Telling the tale of the cyclops through the lens of high and low culture, in O'Brother, Where Art Thou? the Coens hammer home a fatalistic criticism about the ways that commerce, violence, and cosmetic Christianity prevail in American society .

Music

The Avett Brothers Go Back-to-Basics with 'The Third Gleam'

For their latest EP, The Third Gleam, the Avett Brothers leave everything behind but their songs and a couple of acoustic guitars, a bass, and a banjo.

Music

PM Picks Playlist 1: Rett Madison, Folk Devils + More

The first PopMatters Picks Playlist column features searing Americana from Rett Madison, synthpop from Everything and Everybody, the stunning electropop of Jodie Nicholson, the return of post-punk's Folk Devils, and the glammy pop of Baby FuzZ.

Books

David Lazar's 'Celeste Holm  Syndrome' Appreciates Hollywood's Unsung Character Actors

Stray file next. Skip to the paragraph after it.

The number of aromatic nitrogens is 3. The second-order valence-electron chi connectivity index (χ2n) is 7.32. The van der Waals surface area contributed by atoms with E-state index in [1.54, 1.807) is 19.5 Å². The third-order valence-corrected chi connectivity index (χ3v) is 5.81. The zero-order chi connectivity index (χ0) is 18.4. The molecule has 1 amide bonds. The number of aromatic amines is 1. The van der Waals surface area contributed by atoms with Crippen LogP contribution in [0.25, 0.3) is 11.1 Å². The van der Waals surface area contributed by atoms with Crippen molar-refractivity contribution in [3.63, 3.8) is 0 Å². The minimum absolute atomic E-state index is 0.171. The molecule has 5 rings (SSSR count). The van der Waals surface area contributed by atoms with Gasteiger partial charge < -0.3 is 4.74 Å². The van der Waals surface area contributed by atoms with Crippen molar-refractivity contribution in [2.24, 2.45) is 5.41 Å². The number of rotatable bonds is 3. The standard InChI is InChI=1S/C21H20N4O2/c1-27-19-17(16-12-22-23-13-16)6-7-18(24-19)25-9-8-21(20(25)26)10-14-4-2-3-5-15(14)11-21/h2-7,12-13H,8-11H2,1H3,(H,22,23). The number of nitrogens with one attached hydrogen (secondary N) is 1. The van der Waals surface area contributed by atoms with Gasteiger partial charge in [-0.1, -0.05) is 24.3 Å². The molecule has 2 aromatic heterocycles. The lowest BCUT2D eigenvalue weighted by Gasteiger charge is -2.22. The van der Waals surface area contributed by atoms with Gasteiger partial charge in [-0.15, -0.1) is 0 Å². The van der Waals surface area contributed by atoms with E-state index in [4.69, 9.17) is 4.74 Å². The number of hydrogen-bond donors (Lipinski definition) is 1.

David Lazar's Celeste Holm Syndrome documents how character actor work is about scene-defining, not scene-stealing.

Music

David Lord Salutes Collaborators With "Cloud Ear" (premiere)

David Lord teams with Jeff Parker (Tortoise) and Chad Taylor (Chicago Underground) for a new collection of sweeping, frequently meditative compositions. The results are jazz for a still-distant future that's still rooted in tradition.

Music

Laraaji Takes a "Quiet Journey" (premiere +interview)

Afro Transcendentalist Laraaji prepares his second album of 2020, the meditative Moon Piano, recorded inside a Brooklyn church. The record is an example of what the artist refers to as "pulling music from the sky".